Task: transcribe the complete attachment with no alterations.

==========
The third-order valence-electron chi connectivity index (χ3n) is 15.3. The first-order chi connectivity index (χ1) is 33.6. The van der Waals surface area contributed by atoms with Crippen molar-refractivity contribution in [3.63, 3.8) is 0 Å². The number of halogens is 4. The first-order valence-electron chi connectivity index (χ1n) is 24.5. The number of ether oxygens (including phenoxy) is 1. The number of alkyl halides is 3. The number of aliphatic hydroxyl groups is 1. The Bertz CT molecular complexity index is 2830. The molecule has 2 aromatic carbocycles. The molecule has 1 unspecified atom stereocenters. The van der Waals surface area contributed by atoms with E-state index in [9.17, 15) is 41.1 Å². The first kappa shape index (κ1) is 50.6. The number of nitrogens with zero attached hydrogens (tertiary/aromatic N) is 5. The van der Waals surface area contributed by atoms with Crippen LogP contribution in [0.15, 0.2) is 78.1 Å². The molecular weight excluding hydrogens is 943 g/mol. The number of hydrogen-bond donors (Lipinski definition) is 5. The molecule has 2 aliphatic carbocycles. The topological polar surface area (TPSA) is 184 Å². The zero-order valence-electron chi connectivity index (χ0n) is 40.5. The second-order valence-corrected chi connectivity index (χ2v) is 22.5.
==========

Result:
The third-order valence-electron chi connectivity index (χ3n) is 15.3. The first-order chi connectivity index (χ1) is 33.6. The van der Waals surface area contributed by atoms with Crippen molar-refractivity contribution in [3.63, 3.8) is 0 Å². The number of halogens is 4. The first-order valence-electron chi connectivity index (χ1n) is 24.5. The number of ether oxygens (including phenoxy) is 1. The number of alkyl halides is 3. The number of aliphatic hydroxyl groups is 1. The Bertz CT molecular complexity index is 2830. The molecule has 2 aromatic carbocycles. The molecule has 1 unspecified atom stereocenters. The van der Waals surface area contributed by atoms with E-state index in [9.17, 15) is 41.1 Å². The first kappa shape index (κ1) is 50.6. The number of nitrogens with zero attached hydrogens (tertiary/aromatic N) is 5. The van der Waals surface area contributed by atoms with Crippen LogP contribution in [0.15, 0.2) is 78.1 Å². The molecular weight excluding hydrogens is 943 g/mol. The number of hydrogen-bond donors (Lipinski definition) is 5. The molecule has 2 aliphatic carbocycles. The topological polar surface area (TPSA) is 184 Å². The zero-order valence-electron chi connectivity index (χ0n) is 40.5. The second-order valence-corrected chi connectivity index (χ2v) is 22.5.